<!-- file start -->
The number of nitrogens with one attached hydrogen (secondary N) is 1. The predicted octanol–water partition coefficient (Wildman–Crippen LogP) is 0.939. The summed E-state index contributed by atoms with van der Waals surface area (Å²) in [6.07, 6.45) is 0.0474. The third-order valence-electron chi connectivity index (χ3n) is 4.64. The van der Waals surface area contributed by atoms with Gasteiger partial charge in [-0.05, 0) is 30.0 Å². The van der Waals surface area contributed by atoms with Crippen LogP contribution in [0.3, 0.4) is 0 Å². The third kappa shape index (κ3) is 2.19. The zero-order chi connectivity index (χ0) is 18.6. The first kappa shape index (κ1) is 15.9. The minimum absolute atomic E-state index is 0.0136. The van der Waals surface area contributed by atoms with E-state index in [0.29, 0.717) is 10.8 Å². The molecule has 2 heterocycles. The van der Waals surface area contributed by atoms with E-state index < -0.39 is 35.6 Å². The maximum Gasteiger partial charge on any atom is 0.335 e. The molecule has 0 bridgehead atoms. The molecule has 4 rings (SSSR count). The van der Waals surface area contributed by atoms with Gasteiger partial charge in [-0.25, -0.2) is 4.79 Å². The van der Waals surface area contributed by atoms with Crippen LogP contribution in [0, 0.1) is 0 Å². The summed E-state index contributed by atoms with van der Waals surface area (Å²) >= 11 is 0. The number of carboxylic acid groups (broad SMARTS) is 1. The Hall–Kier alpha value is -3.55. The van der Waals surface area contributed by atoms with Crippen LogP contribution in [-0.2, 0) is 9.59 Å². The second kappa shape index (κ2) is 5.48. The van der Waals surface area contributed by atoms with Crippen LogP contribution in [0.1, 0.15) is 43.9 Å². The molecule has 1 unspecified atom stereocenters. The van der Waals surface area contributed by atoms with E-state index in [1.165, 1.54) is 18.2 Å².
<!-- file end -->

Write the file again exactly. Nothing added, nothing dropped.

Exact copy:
The number of nitrogens with one attached hydrogen (secondary N) is 1. The predicted octanol–water partition coefficient (Wildman–Crippen LogP) is 0.939. The summed E-state index contributed by atoms with van der Waals surface area (Å²) in [6.07, 6.45) is 0.0474. The third-order valence-electron chi connectivity index (χ3n) is 4.64. The van der Waals surface area contributed by atoms with Gasteiger partial charge in [-0.05, 0) is 30.0 Å². The van der Waals surface area contributed by atoms with Crippen LogP contribution in [0.3, 0.4) is 0 Å². The third kappa shape index (κ3) is 2.19. The zero-order chi connectivity index (χ0) is 18.6. The first kappa shape index (κ1) is 15.9. The minimum absolute atomic E-state index is 0.0136. The van der Waals surface area contributed by atoms with E-state index in [0.29, 0.717) is 10.8 Å². The molecule has 2 heterocycles. The van der Waals surface area contributed by atoms with E-state index < -0.39 is 35.6 Å². The maximum Gasteiger partial charge on any atom is 0.335 e. The molecule has 0 bridgehead atoms. The molecule has 4 rings (SSSR count). The van der Waals surface area contributed by atoms with Gasteiger partial charge in [-0.25, -0.2) is 4.79 Å². The van der Waals surface area contributed by atoms with Crippen LogP contribution in [0, 0.1) is 0 Å². The summed E-state index contributed by atoms with van der Waals surface area (Å²) >= 11 is 0. The number of carboxylic acid groups (broad SMARTS) is 1. The Hall–Kier alpha value is -3.55. The van der Waals surface area contributed by atoms with Crippen LogP contribution in [-0.2, 0) is 9.59 Å². The second kappa shape index (κ2) is 5.48. The van der Waals surface area contributed by atoms with Crippen LogP contribution in [0.1, 0.15) is 43.9 Å². The molecule has 1 unspecified atom stereocenters. The van der Waals surface area contributed by atoms with E-state index in [1.165, 1.54) is 18.2 Å².